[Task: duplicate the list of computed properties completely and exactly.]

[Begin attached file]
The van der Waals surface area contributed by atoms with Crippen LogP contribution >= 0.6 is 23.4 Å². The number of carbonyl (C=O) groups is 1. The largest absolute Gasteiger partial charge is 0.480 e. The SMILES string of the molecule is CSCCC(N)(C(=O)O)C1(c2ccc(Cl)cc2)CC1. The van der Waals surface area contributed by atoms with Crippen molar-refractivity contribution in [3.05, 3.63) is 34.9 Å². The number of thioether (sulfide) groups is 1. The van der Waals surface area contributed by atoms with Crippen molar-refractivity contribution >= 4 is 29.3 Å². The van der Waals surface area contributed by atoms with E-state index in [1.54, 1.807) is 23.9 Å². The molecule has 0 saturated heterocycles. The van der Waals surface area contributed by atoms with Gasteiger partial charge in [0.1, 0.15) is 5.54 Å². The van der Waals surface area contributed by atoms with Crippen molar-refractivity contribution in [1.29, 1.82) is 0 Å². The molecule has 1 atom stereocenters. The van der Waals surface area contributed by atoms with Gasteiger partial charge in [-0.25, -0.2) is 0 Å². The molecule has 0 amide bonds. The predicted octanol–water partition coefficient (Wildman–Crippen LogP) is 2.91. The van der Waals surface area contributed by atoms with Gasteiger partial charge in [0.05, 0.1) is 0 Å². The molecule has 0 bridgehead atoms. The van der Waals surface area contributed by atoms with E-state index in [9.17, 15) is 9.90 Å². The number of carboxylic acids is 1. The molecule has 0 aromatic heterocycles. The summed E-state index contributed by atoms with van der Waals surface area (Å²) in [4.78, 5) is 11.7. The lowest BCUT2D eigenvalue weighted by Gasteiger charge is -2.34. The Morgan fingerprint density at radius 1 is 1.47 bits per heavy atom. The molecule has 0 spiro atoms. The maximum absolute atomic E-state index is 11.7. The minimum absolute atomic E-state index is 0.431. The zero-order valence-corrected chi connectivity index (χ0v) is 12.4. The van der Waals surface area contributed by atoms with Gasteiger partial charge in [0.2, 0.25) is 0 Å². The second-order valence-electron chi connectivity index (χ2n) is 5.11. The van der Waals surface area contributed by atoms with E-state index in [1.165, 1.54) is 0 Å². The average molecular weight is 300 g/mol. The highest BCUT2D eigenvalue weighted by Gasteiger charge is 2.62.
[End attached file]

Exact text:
The van der Waals surface area contributed by atoms with Crippen LogP contribution >= 0.6 is 23.4 Å². The number of carbonyl (C=O) groups is 1. The largest absolute Gasteiger partial charge is 0.480 e. The SMILES string of the molecule is CSCCC(N)(C(=O)O)C1(c2ccc(Cl)cc2)CC1. The van der Waals surface area contributed by atoms with Crippen molar-refractivity contribution in [3.05, 3.63) is 34.9 Å². The number of thioether (sulfide) groups is 1. The van der Waals surface area contributed by atoms with Crippen molar-refractivity contribution >= 4 is 29.3 Å². The van der Waals surface area contributed by atoms with E-state index in [1.54, 1.807) is 23.9 Å². The molecule has 0 saturated heterocycles. The van der Waals surface area contributed by atoms with Gasteiger partial charge in [0.1, 0.15) is 5.54 Å². The van der Waals surface area contributed by atoms with Crippen molar-refractivity contribution in [1.29, 1.82) is 0 Å². The molecule has 1 atom stereocenters. The van der Waals surface area contributed by atoms with Gasteiger partial charge in [-0.25, -0.2) is 0 Å². The molecule has 0 amide bonds. The predicted octanol–water partition coefficient (Wildman–Crippen LogP) is 2.91. The van der Waals surface area contributed by atoms with Gasteiger partial charge in [0.05, 0.1) is 0 Å². The molecule has 0 bridgehead atoms. The van der Waals surface area contributed by atoms with E-state index in [9.17, 15) is 9.90 Å². The number of carboxylic acids is 1. The molecule has 0 aromatic heterocycles. The summed E-state index contributed by atoms with van der Waals surface area (Å²) in [4.78, 5) is 11.7. The lowest BCUT2D eigenvalue weighted by Gasteiger charge is -2.34. The Morgan fingerprint density at radius 1 is 1.47 bits per heavy atom. The molecule has 0 spiro atoms. The maximum absolute atomic E-state index is 11.7. The minimum absolute atomic E-state index is 0.431. The zero-order valence-corrected chi connectivity index (χ0v) is 12.4. The van der Waals surface area contributed by atoms with Gasteiger partial charge in [0.2, 0.25) is 0 Å². The second-order valence-electron chi connectivity index (χ2n) is 5.11. The van der Waals surface area contributed by atoms with E-state index in [1.165, 1.54) is 0 Å². The average molecular weight is 300 g/mol. The highest BCUT2D eigenvalue weighted by Gasteiger charge is 2.62.